Jason Belin faces dangerous situations regularly. The 45-year-old Pearland resident works as a firefighter for the Houston Fire Department at Station 102 in Kingwood. But during a training session in June at the Department’s Fire Academy, Belin experienced something scarier than the situations he usually faces on the job.
“I had a ‘déjà vu’ sensation while sitting in the classroom, felt dizzy, laid my head on the desk and, according to my chief, passed out,” Belin recalled. “When I came to, I was sweating and nauseous but could remember everything that happened up until I passed out.”
He had not been doing any strenuous activity prior to this episode — the training was all classroom work. Nevertheless, with their emergency training, his co-workers knew he needed medical attention and called 911.
Belin was taken to Memorial Hermann Southeast Hospital by ambulance, and during the brief ride, he experienced two more similar episodes. An EKG revealed his heart rate plummeted from a normal range of 60 to 100 beats per minute to between 20 and 30 beats per minute in a matter of seconds.
“Mr. Belin had experienced a similar episode about five years prior to this, which was diagnosed as a seizure,” said Mary Lim-Fung, DO, an assistant professor of cardiac electrophysiology at UTHealth Houston Heart & Vascular and a clinical cardiac electrophysiologist affiliated with Memorial Hermann Southeast. “With his EKG results this time, though, we quickly diagnosed him with a sinus node dysfunction in which the sinoatrial (SA) node, located in the right atrium, or right upper chamber of the heart, fails to appropriately pace heartbeats.”
Dr. Lim-Fung explained to Belin and his wife that this type of “short circuit” in the heart’s electrical system requires a pacemaker to initiate a heartbeat when the heart rate drops dramatically. A traditional pacemaker, which is surgically implanted in the chest just under the superficial fat layer of the skin, has pacing leads that go through the vein and attach to the heart. This type of device would require Belin to give up his physically demanding career, as he would face a weight-bearing limit. Fortunately, Dr. Lim-Fung offered him an alternative – a leadless pacemaker.
“Mr. Belin was a great candidate for this different type of pacemaker, which is implanted directly into the ventricle, or bottom chamber of the heart, and activates when the heart rate slows down below a set threshold,” Dr. Lim-Fung said. “Since his episodes occurred only sporadically, and because he wanted no restrictions for his career, this device was ideal.”
Dr. Lim-Fung said this type of device is also ideal for patients who may have a high risk of infection, among other conditions. There are still certain conditions that prevent the use of this device, though, she explained.
While still in the ICU at Memorial Hermann Southeast, Belin, a father of two college-aged sons, let Dr. Lim-Fung know he wanted to receive the leadless pacemaker.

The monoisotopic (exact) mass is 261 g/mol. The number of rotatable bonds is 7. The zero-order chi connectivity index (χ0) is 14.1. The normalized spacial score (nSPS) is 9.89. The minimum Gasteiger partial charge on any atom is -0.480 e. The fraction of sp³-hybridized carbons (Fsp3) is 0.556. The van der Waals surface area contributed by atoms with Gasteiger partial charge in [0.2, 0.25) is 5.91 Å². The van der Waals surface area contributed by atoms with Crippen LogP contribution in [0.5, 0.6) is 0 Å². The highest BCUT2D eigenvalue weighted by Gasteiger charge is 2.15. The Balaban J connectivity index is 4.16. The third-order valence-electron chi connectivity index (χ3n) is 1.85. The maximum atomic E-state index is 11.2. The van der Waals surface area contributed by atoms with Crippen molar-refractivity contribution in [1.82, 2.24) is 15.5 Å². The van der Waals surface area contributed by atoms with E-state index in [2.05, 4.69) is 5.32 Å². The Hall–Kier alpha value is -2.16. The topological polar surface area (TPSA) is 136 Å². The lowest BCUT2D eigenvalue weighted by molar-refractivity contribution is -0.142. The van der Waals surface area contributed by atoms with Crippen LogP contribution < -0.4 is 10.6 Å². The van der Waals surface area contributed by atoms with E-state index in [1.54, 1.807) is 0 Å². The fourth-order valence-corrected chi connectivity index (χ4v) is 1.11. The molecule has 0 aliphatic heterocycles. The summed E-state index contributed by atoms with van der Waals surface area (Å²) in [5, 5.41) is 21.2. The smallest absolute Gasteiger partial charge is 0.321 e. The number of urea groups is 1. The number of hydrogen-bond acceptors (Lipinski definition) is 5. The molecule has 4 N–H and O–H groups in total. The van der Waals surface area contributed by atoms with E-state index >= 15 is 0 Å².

The next day, he went to the cardiac catheterization lab at Memorial Hermann Southeast, and while he was under general anesthesia, Dr. Lim-Fung inserted the bullet-sized device into a catheter that was threaded to his heart through his femoral vein, accessed with a small incision to his groin area. Using X-ray imaging to guide the pacemaker to the right ventricle, Dr. Lim-Fung then attached one end of the pacemaker to the inner wall of the heart muscle to hold it in place.
“The procedure takes about 90 minutes to complete, and patients generally leave the hospital the next day with a two- to three-day restriction on rigorous activity,” Dr. Lim-Fung said. “They also come to the office two weeks after the procedure to have their device checked, using what look like EKG stickers placed on the chest to read the device’s function.”
“After the procedure, I had to lie flat for about four hours,” recalled Belin. “I also had soreness in my groin and some minor oozing and bleeding from the wound. Once they double-checked that the pacemaker was working properly the next day, I got to go home.”
Belin was thankful he had no activity restrictions after the first few days, and now, he doesn’t worry about having any more of those episodes.
In December, his pacemaker will need to be checked again in the doctor’s office, and then, it’ll be checked yearly. But he won’t have to worry about it again until the battery begins to weaken, which can take up to 15 years, especially since his episodes are so infrequent. At that time, he’ll require another procedure to retrieve the pacemaker and implant a new one.
“I feel great,” he said. “I would tell anyone considering this to do it. I have no restrictions. I don’t have a scar. The recovery was easy. I don’t want to go through anymore of those episodes. I thought I would die. It was scary, but now I have this reassurance.”
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